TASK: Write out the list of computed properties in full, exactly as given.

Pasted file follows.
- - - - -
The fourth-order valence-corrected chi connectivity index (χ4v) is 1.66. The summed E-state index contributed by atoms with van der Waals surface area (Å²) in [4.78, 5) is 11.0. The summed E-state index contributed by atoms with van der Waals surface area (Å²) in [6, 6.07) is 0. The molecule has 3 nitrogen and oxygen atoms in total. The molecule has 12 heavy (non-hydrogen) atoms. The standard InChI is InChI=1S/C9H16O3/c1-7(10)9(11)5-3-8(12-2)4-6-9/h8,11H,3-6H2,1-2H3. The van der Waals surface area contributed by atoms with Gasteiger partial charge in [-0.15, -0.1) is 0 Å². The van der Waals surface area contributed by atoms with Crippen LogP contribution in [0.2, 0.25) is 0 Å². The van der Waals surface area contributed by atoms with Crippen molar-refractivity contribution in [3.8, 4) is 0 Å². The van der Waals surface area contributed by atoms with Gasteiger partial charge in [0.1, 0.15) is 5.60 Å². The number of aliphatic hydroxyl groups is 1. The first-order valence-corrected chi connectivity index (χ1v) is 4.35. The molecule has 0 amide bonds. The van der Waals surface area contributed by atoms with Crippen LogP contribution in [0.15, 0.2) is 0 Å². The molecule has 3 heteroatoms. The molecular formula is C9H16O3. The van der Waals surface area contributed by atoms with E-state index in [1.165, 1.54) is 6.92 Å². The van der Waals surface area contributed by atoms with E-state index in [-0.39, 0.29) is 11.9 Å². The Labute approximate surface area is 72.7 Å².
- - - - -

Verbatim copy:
The fourth-order valence-corrected chi connectivity index (χ4v) is 1.66. The summed E-state index contributed by atoms with van der Waals surface area (Å²) in [4.78, 5) is 11.0. The summed E-state index contributed by atoms with van der Waals surface area (Å²) in [6, 6.07) is 0. The molecule has 3 nitrogen and oxygen atoms in total. The molecule has 12 heavy (non-hydrogen) atoms. The standard InChI is InChI=1S/C9H16O3/c1-7(10)9(11)5-3-8(12-2)4-6-9/h8,11H,3-6H2,1-2H3. The van der Waals surface area contributed by atoms with Gasteiger partial charge in [-0.15, -0.1) is 0 Å². The van der Waals surface area contributed by atoms with Crippen LogP contribution in [0.2, 0.25) is 0 Å². The van der Waals surface area contributed by atoms with Crippen molar-refractivity contribution in [3.8, 4) is 0 Å². The van der Waals surface area contributed by atoms with Gasteiger partial charge in [0.1, 0.15) is 5.60 Å². The number of aliphatic hydroxyl groups is 1. The first-order valence-corrected chi connectivity index (χ1v) is 4.35. The molecule has 0 amide bonds. The van der Waals surface area contributed by atoms with Crippen LogP contribution in [0.15, 0.2) is 0 Å². The molecule has 3 heteroatoms. The molecular formula is C9H16O3. The van der Waals surface area contributed by atoms with E-state index in [1.165, 1.54) is 6.92 Å². The van der Waals surface area contributed by atoms with E-state index in [-0.39, 0.29) is 11.9 Å². The Labute approximate surface area is 72.7 Å².